The measure of how efficiently a piece of equipment or facility uses power to produce work is known as its power factor. Although resistive loads, such as heating and lighting, have a high power factor, inductive loads, including AC induction motors, don’t use all of their supplied power to produce useful work, so their power factors tend to be low. This distinction is especially important for industrial plants because utility providers often levy penalties and additional charges to facilities with low power factors.
Power factor is a dimensionless quantity between 0 and 1.0. A power factor that falls below 0.85 is typically considered “low” by utility companies.
AC induction motors use power for two tasks: to induce a magnetic field in the rotor, and to produce torque via power delivered to the stator. The power supplied to the stator is referred to as “real” or “active” power because it produces work, while the power used to induce the magnetic field in the rotor is referred to as “reactive” power because it does not actively produce work. Utility companies determine power factor based on real power and another measure known as “apparent power.”
To understand apparent power, it helps to visualize it (together with real and reactive power) on a power triangle. The power triangle is a right triangle, where the real power and reactive power are at right angles to each other, and apparent power is the hypotenuse. The power factor is the cosine of the angle θ (the angle between the real and apparent power). Since the cosine is found by dividing the adjacent leg of the triangle by the hypotenuse, the power factor is the real power divided by the apparent power.
The angle θ represents the displacement, or phase difference, between the voltage and current. The reactive power required for inductive loads tends to pull current and voltage out of phase, resulting in a larger angle θ and, therefore, a lower power factor.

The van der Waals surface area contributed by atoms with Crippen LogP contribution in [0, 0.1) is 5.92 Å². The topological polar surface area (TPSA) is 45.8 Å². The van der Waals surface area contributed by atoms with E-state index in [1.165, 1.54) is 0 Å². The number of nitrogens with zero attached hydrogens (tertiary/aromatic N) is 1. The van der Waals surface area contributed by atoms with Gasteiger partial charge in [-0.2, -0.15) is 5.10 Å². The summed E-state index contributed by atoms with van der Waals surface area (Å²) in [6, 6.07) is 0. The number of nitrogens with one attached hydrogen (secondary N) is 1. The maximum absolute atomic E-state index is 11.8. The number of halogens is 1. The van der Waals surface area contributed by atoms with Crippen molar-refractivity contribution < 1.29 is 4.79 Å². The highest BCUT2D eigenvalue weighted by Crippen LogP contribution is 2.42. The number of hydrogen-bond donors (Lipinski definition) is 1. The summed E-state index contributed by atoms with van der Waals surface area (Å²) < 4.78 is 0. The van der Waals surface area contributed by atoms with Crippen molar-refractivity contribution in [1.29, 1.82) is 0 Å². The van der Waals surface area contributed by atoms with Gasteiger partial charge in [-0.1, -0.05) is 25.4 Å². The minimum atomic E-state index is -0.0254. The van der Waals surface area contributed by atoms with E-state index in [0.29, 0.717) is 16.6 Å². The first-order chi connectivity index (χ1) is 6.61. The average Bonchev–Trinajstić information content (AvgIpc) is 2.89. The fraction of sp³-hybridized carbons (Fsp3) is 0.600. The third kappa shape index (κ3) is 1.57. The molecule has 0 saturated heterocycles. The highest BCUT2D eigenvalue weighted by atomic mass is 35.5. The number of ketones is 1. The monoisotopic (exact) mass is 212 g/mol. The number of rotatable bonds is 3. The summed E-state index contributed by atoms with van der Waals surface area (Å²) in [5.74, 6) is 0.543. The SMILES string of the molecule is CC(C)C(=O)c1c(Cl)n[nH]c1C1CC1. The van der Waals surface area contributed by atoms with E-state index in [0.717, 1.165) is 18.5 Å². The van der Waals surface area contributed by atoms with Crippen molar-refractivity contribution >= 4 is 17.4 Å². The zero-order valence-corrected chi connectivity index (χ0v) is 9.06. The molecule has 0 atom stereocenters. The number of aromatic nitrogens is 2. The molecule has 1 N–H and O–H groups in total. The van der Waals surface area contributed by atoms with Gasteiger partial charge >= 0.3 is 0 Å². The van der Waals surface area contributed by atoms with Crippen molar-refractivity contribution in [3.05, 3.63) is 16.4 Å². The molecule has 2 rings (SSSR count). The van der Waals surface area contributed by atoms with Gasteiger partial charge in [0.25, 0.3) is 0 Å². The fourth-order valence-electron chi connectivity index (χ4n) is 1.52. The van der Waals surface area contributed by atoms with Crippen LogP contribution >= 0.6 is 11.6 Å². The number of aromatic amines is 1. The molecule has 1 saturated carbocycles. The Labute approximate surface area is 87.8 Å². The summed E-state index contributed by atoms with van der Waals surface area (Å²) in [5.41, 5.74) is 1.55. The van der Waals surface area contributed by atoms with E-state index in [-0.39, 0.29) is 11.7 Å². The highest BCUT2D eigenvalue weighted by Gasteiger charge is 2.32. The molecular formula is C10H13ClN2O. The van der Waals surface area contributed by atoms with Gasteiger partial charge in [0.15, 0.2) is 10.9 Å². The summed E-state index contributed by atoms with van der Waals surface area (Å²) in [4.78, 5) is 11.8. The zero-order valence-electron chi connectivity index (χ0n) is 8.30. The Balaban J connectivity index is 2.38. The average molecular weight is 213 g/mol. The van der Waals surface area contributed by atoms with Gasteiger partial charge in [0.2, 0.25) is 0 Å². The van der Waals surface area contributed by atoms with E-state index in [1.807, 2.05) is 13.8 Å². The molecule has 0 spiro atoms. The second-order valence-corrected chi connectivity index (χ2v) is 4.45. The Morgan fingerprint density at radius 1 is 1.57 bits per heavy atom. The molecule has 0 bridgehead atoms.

If there is no phase difference between voltage and current, the angle θ is zero. The cosine of zero degrees is 1 (cos(0) = 1), so the power factor is 1. On the other hand, if the voltage and current are out of phase by 90 degrees, θ equals 90. The cosine of 90 degrees is zero (cos(90) = 0), so the power factor is zero!
Although the real power consumed by an AC induction motor varies with the motor’s load, the amount of reactive power the motor uses remains constant regardless of the load. You can see from the power triangle that to increase the power factor (reduce the angle θ), the reactive power needs to be reduced.
This is where power factor correction capacitors come in — they generate reactive power and therefore reduce the amount of reactive power the motor requires from the utility. The end result is a higher power factor.
Power factor correction capacitors can be either fixed or automatically switched. Fixed power factor correction capacitors are typically installed for individual motors or banks of motors. These capacitors are on when the motor is on (and off when the motor is off), which avoids having capacitance on the system when the motor is not requiring reactive power.
Automatically switched capacitors are used in centralized capacitor banks and are often installed at the utility power entrance to the facility. These capacitors provide varying amounts of power factor correction to address the entire facility.
Another way to improve the power factor of an AC induction motor is to install a variable frequency drive (VFD). The DC bus capacitors in the VFD supply the necessary reactive power to the motor for inducing the rotor’s magnetic field, so the AC supply line only has to supply real power, meaning that all (or nearly all) the supplied power is used for useful work.
Feature image credit: Energex